If you’ve assembled a barbeque with your partner, then you’ve probably quarreled over assembly instructions. A dispute over putting a barbeque together usually goes like this:
“That’s not where it goes. Why is it taking so long?” And the explosive, “That’s not what it says in the instructions.” As Franklin Roosevelt said, “there are as many opinions as there are experts.”
The same applies when it comes to making a decision about upgrading or purchasing new software. The piecing together is usually not done alone and everyone has an opinion on the outcome.
And this is when frustration sets in because those steaks in the fridge aren’t going to cook themselves, are they? To avoid another falling-out with your partner, I recommend the following:
1. Assign responsibility
Before the shopping stage, have a conversation with your employees about what you’re trying to accomplish and who is going to be in charge. If you’re the leader, communicate instructions and feedback to all involved. If you’re an observer, try not to criticize the leader. Unless of course, they’re on the verge of blowing up the house with the barbecue’s propane tank.
2. Follow a plan
A barbeque will run for years as long as the propane tank is filled and the grill is cleaned regularly. Continuing to run obsolete computer operating systems and other software can affect others on your network or even outside your local network.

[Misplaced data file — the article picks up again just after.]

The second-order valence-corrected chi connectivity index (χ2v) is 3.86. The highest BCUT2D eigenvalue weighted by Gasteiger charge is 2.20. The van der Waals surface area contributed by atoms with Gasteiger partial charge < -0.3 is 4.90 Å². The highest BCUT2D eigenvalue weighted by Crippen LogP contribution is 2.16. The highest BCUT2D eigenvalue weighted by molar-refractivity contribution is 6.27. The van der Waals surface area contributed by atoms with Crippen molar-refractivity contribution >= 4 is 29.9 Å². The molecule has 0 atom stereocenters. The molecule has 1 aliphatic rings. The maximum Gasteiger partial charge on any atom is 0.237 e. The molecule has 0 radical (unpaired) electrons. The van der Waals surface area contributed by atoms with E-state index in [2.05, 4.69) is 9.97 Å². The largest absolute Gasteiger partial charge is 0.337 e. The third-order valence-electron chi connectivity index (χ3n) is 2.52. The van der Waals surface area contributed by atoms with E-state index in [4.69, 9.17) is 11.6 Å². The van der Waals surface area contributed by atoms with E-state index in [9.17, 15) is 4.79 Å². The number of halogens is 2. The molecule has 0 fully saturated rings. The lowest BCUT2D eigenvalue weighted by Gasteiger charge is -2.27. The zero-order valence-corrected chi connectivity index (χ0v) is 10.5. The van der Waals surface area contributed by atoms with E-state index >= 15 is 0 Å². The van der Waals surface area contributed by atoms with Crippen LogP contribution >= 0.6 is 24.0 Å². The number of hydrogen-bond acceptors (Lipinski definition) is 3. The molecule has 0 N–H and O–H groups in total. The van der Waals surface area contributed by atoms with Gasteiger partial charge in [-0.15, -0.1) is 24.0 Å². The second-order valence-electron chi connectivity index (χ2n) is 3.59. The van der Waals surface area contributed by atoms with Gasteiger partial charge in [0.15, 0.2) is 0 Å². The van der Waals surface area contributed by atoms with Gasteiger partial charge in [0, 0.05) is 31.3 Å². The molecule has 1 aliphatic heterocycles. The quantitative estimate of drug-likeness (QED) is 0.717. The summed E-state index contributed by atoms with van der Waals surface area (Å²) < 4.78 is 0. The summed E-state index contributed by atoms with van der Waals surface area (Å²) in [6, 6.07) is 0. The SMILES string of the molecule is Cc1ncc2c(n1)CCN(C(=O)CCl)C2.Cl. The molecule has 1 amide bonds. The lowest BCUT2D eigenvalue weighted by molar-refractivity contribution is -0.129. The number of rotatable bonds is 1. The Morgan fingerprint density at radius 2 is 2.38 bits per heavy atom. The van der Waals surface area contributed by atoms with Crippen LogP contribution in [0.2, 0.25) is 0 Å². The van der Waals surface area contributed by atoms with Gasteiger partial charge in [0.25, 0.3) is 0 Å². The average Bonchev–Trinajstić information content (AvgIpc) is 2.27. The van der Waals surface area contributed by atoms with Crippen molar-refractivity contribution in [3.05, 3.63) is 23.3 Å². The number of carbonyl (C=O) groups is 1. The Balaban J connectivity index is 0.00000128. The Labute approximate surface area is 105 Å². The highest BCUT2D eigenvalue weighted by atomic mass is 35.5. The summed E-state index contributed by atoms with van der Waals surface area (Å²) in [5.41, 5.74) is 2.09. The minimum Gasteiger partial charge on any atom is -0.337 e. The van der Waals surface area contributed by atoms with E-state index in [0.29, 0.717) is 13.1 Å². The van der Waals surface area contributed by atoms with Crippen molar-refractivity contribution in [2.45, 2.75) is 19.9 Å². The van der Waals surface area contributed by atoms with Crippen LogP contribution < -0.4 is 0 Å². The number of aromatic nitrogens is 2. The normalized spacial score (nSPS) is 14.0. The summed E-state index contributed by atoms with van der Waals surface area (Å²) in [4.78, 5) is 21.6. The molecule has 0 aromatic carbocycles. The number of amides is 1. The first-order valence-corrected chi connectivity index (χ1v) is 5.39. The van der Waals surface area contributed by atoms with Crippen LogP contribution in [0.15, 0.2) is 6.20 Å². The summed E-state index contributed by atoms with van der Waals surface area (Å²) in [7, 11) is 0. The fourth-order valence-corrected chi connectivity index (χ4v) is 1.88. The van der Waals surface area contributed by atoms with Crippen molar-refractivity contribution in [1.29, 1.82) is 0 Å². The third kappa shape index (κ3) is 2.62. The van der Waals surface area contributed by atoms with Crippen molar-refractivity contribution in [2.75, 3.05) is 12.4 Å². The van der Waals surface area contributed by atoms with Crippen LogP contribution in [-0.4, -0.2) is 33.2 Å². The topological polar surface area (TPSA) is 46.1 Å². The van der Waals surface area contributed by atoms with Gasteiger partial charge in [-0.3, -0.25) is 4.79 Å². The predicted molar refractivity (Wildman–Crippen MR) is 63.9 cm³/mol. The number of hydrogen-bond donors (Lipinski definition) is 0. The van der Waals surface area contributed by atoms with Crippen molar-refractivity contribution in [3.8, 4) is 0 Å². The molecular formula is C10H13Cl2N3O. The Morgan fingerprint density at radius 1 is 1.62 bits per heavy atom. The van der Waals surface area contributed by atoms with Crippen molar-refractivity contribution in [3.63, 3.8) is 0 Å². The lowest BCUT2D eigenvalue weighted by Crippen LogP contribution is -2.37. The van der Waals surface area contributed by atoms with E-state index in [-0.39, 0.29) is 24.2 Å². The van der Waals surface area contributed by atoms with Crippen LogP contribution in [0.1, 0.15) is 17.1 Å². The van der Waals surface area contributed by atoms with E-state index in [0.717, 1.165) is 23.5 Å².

Some things get better with age but computers and software are not one of those things. The longer you wait, the more likely you have to upgrade multiple versions or completely replace an operating system that is no longer supported.
3. Seek expert opinions
Many stores offer delivery and assembly services and if the price is right, I highly recommend you go for it. I speak from experience on this.
The same goes for your software purchase or upgrade. There are several consulting firms in Canada like Gradient Solutions that help with everything from going paperless to project management.
If all else fails, call an industry friend, someone you trust that can give you sound advice on what software did (or didn’t) work for them. They may not assemble your barbeque for you, but it doesn’t hurt to ask.